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GeForce GT 640 DDR3 vs Radeon HD 7990


Intro

The GeForce GT 640 DDR3 comes with a clock frequency of 900 MHz and a DDR3 memory frequency of 1782 MHz. It also makes use of a 128-bit memory bus, and makes use of a 28 nm design. It is comprised of 384 SPUs, 32 TAUs, and 16 ROPs.

Compare that to the Radeon HD 7990, which has core speeds of 950 MHz on the GPU, and 1500 MHz on the 3072 MB of GDDR5 memory. It features 2048 SPUs along with 128 Texture Address Units and 32 Rasterization Operator Units.

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Benchmarks

These are real-world performance benchmarks that were submitted by Hardware Compare users. The scores seen here are the average of all benchmarks submitted for each respective test and hardware.

3DMark Fire Strike Graphics Score

Radeon HD 7990 15520 points
GeForce GT 640 DDR3 1560 points
Difference: 13960 (895%)

Power Usage and Theoretical Benchmarks

Power Consumption (Max TDP)

GeForce GT 640 DDR3 65 Watts
Radeon HD 7990 375 Watts
Difference: 310 Watts (477%)

Memory Bandwidth

As far as performance goes, the Radeon HD 7990 should theoretically be much superior to the GeForce GT 640 DDR3 in general. (explain)

Radeon HD 7990 576000 MB/sec
GeForce GT 640 DDR3 57024 MB/sec
Difference: 518976 (910%)

Texel Rate

The Radeon HD 7990 is much (approximately 744%) more effective at AF than the GeForce GT 640 DDR3. (explain)

Radeon HD 7990 243200 Mtexels/sec
GeForce GT 640 DDR3 28800 Mtexels/sec
Difference: 214400 (744%)

Pixel Rate

The Radeon HD 7990 should be quite a bit (approximately 322%) more effective at full screen anti-aliasing than the GeForce GT 640 DDR3, and able to handle higher resolutions without slowing down too much. (explain)

Radeon HD 7990 60800 Mpixels/sec
GeForce GT 640 DDR3 14400 Mpixels/sec
Difference: 46400 (322%)

Please note that the above 'benchmarks' are all just theoretical - the results were calculated based on the card's specifications, and real-world performance may (and probably will) vary at least a bit.

One or more cards in this comparison are multi-core. This means that their bandwidth, texel and pixel rates are theoretically doubled - this does not mean the card will actually perform twice as fast, but only that it should in theory be able to. Actual game benchmarks will give a more accurate idea of what it's capable of.

Price Comparison

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GeForce GT 640 DDR3

Amazon.com

Radeon HD 7990

Amazon.com

Please note that the price comparisons are based on search keywords - sometimes it might show cards with very similar names that are not exactly the same as the one chosen in the comparison. We do try to filter out the wrong results as best we can, though.

Specifications

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Model GeForce GT 640 DDR3 Radeon HD 7990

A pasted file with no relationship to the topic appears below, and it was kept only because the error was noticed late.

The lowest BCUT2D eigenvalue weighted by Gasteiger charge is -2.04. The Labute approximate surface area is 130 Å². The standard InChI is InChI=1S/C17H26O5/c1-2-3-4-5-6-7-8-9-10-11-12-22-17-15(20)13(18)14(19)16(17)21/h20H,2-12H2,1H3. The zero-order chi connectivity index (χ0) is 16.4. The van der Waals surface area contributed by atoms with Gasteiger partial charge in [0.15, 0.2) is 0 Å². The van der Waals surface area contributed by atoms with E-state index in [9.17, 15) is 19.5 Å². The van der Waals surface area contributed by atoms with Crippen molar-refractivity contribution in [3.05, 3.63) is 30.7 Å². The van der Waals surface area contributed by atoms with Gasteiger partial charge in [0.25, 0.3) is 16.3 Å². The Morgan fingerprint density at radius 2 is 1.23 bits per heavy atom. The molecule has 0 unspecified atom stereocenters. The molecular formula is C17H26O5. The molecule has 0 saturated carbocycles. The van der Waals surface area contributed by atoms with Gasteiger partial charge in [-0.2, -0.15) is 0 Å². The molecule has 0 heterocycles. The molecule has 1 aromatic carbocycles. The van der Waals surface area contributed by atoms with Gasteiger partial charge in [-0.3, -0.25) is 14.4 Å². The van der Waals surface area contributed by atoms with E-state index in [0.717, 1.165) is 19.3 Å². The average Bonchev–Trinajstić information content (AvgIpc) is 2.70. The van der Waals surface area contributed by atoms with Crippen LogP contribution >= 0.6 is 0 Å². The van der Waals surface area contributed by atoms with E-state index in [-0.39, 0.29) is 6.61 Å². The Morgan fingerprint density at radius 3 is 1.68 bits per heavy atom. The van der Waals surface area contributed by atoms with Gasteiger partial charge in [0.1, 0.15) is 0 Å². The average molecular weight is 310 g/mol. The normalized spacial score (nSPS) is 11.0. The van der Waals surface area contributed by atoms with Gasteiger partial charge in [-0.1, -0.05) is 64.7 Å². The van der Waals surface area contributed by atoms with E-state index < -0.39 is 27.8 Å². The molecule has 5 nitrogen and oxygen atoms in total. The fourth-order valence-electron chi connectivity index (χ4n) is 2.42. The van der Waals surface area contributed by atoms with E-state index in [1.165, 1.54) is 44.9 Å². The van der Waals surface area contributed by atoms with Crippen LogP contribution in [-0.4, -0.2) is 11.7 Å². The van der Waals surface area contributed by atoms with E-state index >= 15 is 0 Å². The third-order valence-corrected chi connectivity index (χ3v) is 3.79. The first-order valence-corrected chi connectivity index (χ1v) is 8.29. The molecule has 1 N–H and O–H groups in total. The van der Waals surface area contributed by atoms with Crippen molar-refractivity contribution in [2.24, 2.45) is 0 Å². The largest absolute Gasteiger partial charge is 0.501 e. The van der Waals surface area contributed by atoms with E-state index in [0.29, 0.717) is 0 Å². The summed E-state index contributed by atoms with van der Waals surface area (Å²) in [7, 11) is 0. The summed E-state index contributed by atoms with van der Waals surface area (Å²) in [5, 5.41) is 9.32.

Manufacturer nVidia AMD
Year June 2012 April 2013
Code Name GK107 Malta
Memory 2048 MB 3072 MB (x2)
Core Speed 900 MHz 950 MHz (x2)
Memory Speed 3564 MHz 6000 MHz (x2)
Power (Max TDP) 65 watts 375 watts
Bandwidth 57024 MB/sec 576000 MB/sec
Texel Rate 28800 Mtexels/sec 243200 Mtexels/sec
Pixel Rate 14400 Mpixels/sec 60800 Mpixels/sec
Unified Shaders 384 2048 (x2)
Texture Mapping Units 32 128 (x2)
Render Output Units 16 32 (x2)
Bus Type DDR3 GDDR5
Bus Width 128-bit 384-bit (x2)
Fab Process 28 nm 28 nm
Transistors 1300 million 4313 million
Bus PCIe 3.0 x16 PCIe 3.0 x16
DirectX Version DirectX 11.0 DirectX 11.1
OpenGL Version OpenGL 4.2 OpenGL 4.3

Memory Bandwidth: Bandwidth is the max amount of information (counted in megabytes per second) that can be moved across the external memory interface in one second. It is calculated by multiplying the bus width by its memory clock speed. In the case of DDR memory, it should be multiplied by 2 once again. If it uses DDR5, multiply by 4 instead. The better the memory bandwidth, the faster the card will be in general. It especially helps with AA, HDR and high resolutions.

Texel Rate: Texel rate is the maximum amount of texture map elements (texels) that are processed per second. This number is calculated by multiplying the total amount of texture units by the core clock speed of the chip. The better the texel rate, the better the graphics card will be at handling texture filtering (anisotropic filtering - AF). It is measured in millions of texels applied in a second.

Pixel Rate: Pixel rate is the most pixels that the graphics chip can possibly record to the local memory in a second - measured in millions of pixels per second. The figure is worked out by multiplying the number of Render Output Units by the the core clock speed. ROPs (Raster Operations Pipelines - also sometimes called Render Output Units) are responsible for drawing the pixels (image) on the screen. The actual pixel fill rate also depends on lots of other factors, most notably the memory bandwidth of the card - the lower the memory bandwidth is, the lower the potential to get to the max fill rate.

Display Prices

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GeForce GT 640 DDR3

Amazon.com

Radeon HD 7990

Amazon.com

Please note that the price comparisons are based on search keywords - sometimes it might show cards with very similar names that are not exactly the same as the one chosen in the comparison. We do try to filter out the wrong results as best we can, though.

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